Not long afterwards, we found out that he and the young lady in question had broken up. Much to my horror, I learned that he had broken up with her…. via e-mail. We had an immediate father-son chat, about respecting the feelings of other people, about the importance of being up front and direct in those circumstances where emotions are involved, and about when it is appropriate to make use of modern technology and when the old-fashioned ways are best. I think he understood—and didn’t have another “girlfriend” (that we were aware of, anyway) until his senior year in high school.
I thought of this story when I read that T-Mobile is offering new customers the equivalent of a quick and easy—if not necessarily well-mannered—means of ending a relationship. The company has offered to pay off the early termination fees of incoming customers, and will even help “to write the break up letter.” Read more
It’s been a while since I’ve touched on the topic of Xbox One and PS4 and the whole “multimedia entertainment hub“ idea. I’ve been going back and forth on which system I want to buy, but for those who may have read about my never-ending quest to buy a new TV, you know I’m not the most decisive consumer in the world.
Since their respective releases, PS4 has outsold Xbox One. According to this Forbes report, PS4 sold about a million more units than Xbox One in 2013 and PS4 sales were nearly double those of Xbox One in the United States in January 2014. Why is PS4 winning so far? I wish I had a definitive answer (since it would help me choose which gaming system to get), but this analysis of the two is consistent with most I’ve read: PS4’s graphics looks much better and it’s $100 cheaper. Read more
‘Coming Soon to Somewhere that Probably Isn’t Anywhere Near You’ – What Does the Google Fiber Experience Tell Us (or Not) About the Challenges of Nationwide Network Deployment?
There continues to be great interest in Google’s efforts to deploy fiber networks, and rightly so. Just in the past several days, the company announced its latest desire to expand Google Fiber to 34 cities in nine metropolitan areas across the country, leading to a new splash of press coverage and renewed praise from some policymakers regarding how Google Fiber’s efforts could serve as a potential model for delivering services to communities longing for better, cheaper broadband. Google’s initiative is noteworthy, and any effort to build fixed wireline networks is commendable in light of the work involved.
But to determine the real instructive value of this effort from a policy perspective, it’s worth taking a closer look at where Google is – and is not – choosing to deploy its fiber networks. Perhaps the most telling words in Google’s most recent announcement to expand fiber installments are “cities” and “metropolitan areas.” Let’s take a closer look at just the primary cities in these metropolitan areas, recognizing that the broader metropolitan areas have millions more in population (all estimates courtesy of Wikipedia): Read more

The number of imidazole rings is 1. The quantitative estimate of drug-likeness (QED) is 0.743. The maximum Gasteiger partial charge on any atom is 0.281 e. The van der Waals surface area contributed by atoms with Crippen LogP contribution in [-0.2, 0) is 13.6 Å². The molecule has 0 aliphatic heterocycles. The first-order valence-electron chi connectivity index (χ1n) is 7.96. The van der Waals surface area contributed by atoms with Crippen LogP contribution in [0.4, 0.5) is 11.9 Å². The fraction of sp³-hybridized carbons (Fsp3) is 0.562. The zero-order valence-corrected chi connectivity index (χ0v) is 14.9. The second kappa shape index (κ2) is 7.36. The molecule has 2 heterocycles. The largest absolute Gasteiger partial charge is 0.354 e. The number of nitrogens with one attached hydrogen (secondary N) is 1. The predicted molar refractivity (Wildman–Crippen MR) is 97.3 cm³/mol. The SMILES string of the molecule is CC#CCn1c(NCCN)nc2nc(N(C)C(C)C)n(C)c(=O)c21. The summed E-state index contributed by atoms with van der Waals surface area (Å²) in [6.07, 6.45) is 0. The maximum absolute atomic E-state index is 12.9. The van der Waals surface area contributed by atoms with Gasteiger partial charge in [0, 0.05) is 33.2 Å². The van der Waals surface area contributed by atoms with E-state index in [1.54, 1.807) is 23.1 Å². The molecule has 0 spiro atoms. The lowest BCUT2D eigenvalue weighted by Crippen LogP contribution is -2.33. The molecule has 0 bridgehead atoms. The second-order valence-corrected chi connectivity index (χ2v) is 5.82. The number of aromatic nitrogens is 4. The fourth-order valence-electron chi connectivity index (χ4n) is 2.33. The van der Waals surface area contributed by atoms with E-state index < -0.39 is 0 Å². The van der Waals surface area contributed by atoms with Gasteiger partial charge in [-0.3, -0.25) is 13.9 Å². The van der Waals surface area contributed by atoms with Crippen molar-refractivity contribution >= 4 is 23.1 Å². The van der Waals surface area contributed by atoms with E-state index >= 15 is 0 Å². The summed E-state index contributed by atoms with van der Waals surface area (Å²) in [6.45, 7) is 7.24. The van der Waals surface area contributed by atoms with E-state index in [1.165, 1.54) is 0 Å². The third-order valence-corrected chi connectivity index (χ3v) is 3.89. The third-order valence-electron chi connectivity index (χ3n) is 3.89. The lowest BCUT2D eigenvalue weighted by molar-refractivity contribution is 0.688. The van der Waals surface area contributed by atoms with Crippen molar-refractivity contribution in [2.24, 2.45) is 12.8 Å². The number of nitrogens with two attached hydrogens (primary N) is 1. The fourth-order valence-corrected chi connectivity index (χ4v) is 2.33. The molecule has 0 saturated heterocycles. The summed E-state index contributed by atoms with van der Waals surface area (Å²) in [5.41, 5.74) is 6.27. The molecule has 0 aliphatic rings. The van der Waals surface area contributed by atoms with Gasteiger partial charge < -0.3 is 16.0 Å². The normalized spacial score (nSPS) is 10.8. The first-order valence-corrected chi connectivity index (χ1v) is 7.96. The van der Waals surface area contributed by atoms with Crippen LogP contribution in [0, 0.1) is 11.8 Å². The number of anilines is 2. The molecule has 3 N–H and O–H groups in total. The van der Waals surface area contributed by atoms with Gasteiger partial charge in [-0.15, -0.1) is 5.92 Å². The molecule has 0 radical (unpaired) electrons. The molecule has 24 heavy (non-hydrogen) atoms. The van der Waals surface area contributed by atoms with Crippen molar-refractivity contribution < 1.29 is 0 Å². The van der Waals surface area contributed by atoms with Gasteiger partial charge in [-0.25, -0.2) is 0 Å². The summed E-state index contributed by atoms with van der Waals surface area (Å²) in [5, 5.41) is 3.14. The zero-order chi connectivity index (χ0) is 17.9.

According to a study recently released by The Diffusion Group (TDG), more than six in 10 U.S. households have at least one television connected to the Internet in order to access content from online services such as Netflix and Pandora.
The study, “Benchmarking the Connected Consumer, 2014,” finds that 63% of U.S. households have at least one net-connected television, up from 53% in 2013.
“Though broadband diffusion may be slowing as the market matures, the expansion of broadband-connected TVs continues at a rapid clip, up 19% in the past year,” said TDG President and Director of Research Michael Greeson.
The study further found that 42% of connected TV owners report having two or more Internet-connected televisions.
“Whether net-to-TV will somehow topple traditional pay-TV service models has been a red herring from the beginning,” said Greeson. “The real debate is the extent to which the growing availability and expanding use of ‘OTT TV’ services will have on the time viewers spend watching traditional pay-TV given the growing array of sources at their disposal.”
In conducting the study, TDG randomly surveyed 1,500 adults that subscribe to a home broadband service. According to a company press release, the study “examines a broad array of behaviors across a multitude of net-connected devices, from net-connected TVs to tablets, and from PCs to smartphones.”